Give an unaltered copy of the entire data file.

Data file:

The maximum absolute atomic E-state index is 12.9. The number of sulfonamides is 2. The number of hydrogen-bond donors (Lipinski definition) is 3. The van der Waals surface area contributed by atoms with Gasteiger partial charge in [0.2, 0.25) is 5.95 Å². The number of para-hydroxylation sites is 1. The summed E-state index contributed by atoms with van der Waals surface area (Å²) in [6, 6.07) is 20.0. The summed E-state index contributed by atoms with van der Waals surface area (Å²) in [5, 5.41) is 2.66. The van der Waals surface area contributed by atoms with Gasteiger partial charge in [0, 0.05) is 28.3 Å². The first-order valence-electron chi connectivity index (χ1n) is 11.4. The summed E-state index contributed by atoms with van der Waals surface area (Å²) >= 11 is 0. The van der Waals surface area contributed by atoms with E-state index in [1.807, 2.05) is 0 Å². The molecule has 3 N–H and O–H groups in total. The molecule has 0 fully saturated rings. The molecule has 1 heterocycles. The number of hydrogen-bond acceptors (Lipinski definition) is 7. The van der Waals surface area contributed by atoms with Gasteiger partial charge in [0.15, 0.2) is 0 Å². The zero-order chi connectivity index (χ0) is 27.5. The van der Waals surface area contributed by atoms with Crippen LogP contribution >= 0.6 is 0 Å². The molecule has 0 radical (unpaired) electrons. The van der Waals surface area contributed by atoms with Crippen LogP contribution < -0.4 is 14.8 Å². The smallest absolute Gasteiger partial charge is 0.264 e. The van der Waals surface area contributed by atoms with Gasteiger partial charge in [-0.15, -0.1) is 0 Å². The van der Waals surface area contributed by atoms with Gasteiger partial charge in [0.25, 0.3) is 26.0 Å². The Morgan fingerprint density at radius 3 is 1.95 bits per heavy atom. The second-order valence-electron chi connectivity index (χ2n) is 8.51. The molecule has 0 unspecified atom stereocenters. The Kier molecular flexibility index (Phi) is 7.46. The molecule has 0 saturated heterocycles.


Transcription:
The maximum absolute atomic E-state index is 12.9. The number of sulfonamides is 2. The number of hydrogen-bond donors (Lipinski definition) is 3. The van der Waals surface area contributed by atoms with Gasteiger partial charge in [0.2, 0.25) is 5.95 Å². The number of para-hydroxylation sites is 1. The summed E-state index contributed by atoms with van der Waals surface area (Å²) in [6, 6.07) is 20.0. The summed E-state index contributed by atoms with van der Waals surface area (Å²) in [5, 5.41) is 2.66. The van der Waals surface area contributed by atoms with Gasteiger partial charge in [0, 0.05) is 28.3 Å². The first-order valence-electron chi connectivity index (χ1n) is 11.4. The summed E-state index contributed by atoms with van der Waals surface area (Å²) >= 11 is 0. The van der Waals surface area contributed by atoms with E-state index in [1.807, 2.05) is 0 Å². The molecule has 3 N–H and O–H groups in total. The molecule has 0 fully saturated rings. The molecule has 1 heterocycles. The number of hydrogen-bond acceptors (Lipinski definition) is 7. The van der Waals surface area contributed by atoms with Gasteiger partial charge in [0.15, 0.2) is 0 Å². The zero-order chi connectivity index (χ0) is 27.5. The van der Waals surface area contributed by atoms with Crippen LogP contribution >= 0.6 is 0 Å². The molecule has 0 radical (unpaired) electrons. The van der Waals surface area contributed by atoms with Crippen LogP contribution < -0.4 is 14.8 Å². The smallest absolute Gasteiger partial charge is 0.264 e. The van der Waals surface area contributed by atoms with Gasteiger partial charge in [-0.15, -0.1) is 0 Å². The van der Waals surface area contributed by atoms with Gasteiger partial charge in [0.25, 0.3) is 26.0 Å². The Morgan fingerprint density at radius 3 is 1.95 bits per heavy atom. The second-order valence-electron chi connectivity index (χ2n) is 8.51. The molecule has 0 unspecified atom stereocenters. The Kier molecular flexibility index (Phi) is 7.46. The molecule has 0 saturated heterocycles.